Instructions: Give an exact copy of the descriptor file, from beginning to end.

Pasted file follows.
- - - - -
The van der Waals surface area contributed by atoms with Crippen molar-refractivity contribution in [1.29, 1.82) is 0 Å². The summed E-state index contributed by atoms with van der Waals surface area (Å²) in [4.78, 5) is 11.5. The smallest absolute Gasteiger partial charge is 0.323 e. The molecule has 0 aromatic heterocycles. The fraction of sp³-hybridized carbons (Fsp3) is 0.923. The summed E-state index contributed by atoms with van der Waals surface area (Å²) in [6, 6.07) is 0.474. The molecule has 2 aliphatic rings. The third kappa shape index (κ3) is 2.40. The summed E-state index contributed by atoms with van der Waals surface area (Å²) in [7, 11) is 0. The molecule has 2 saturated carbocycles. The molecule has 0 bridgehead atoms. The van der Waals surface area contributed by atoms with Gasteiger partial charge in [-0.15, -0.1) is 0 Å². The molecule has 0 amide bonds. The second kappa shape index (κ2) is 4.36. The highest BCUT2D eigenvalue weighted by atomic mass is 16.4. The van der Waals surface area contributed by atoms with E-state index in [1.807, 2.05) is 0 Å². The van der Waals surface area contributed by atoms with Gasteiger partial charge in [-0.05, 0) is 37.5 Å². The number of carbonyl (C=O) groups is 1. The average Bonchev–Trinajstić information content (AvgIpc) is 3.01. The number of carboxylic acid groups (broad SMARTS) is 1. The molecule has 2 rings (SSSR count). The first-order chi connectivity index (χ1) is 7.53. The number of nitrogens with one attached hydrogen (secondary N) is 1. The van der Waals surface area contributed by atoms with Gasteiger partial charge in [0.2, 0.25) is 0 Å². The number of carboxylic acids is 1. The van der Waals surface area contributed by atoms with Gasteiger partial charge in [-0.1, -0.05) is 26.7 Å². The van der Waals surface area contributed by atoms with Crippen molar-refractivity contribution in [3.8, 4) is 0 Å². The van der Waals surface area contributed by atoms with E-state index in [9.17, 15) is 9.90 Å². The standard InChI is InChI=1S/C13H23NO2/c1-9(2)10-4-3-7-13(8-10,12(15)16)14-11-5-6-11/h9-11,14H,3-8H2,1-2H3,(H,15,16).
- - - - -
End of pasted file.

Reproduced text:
The van der Waals surface area contributed by atoms with Crippen molar-refractivity contribution in [1.29, 1.82) is 0 Å². The summed E-state index contributed by atoms with van der Waals surface area (Å²) in [4.78, 5) is 11.5. The smallest absolute Gasteiger partial charge is 0.323 e. The molecule has 0 aromatic heterocycles. The fraction of sp³-hybridized carbons (Fsp3) is 0.923. The summed E-state index contributed by atoms with van der Waals surface area (Å²) in [6, 6.07) is 0.474. The molecule has 2 aliphatic rings. The third kappa shape index (κ3) is 2.40. The summed E-state index contributed by atoms with van der Waals surface area (Å²) in [7, 11) is 0. The molecule has 2 saturated carbocycles. The molecule has 0 bridgehead atoms. The van der Waals surface area contributed by atoms with Gasteiger partial charge in [-0.15, -0.1) is 0 Å². The molecule has 0 amide bonds. The second kappa shape index (κ2) is 4.36. The highest BCUT2D eigenvalue weighted by atomic mass is 16.4. The van der Waals surface area contributed by atoms with E-state index in [1.807, 2.05) is 0 Å². The van der Waals surface area contributed by atoms with Gasteiger partial charge in [-0.05, 0) is 37.5 Å². The number of carbonyl (C=O) groups is 1. The average Bonchev–Trinajstić information content (AvgIpc) is 3.01. The number of carboxylic acid groups (broad SMARTS) is 1. The molecule has 2 rings (SSSR count). The first-order chi connectivity index (χ1) is 7.53. The number of nitrogens with one attached hydrogen (secondary N) is 1. The van der Waals surface area contributed by atoms with Gasteiger partial charge in [0.2, 0.25) is 0 Å². The number of carboxylic acids is 1. The van der Waals surface area contributed by atoms with Gasteiger partial charge in [-0.1, -0.05) is 26.7 Å². The van der Waals surface area contributed by atoms with Crippen molar-refractivity contribution in [3.8, 4) is 0 Å². The van der Waals surface area contributed by atoms with E-state index in [9.17, 15) is 9.90 Å². The standard InChI is InChI=1S/C13H23NO2/c1-9(2)10-4-3-7-13(8-10,12(15)16)14-11-5-6-11/h9-11,14H,3-8H2,1-2H3,(H,15,16).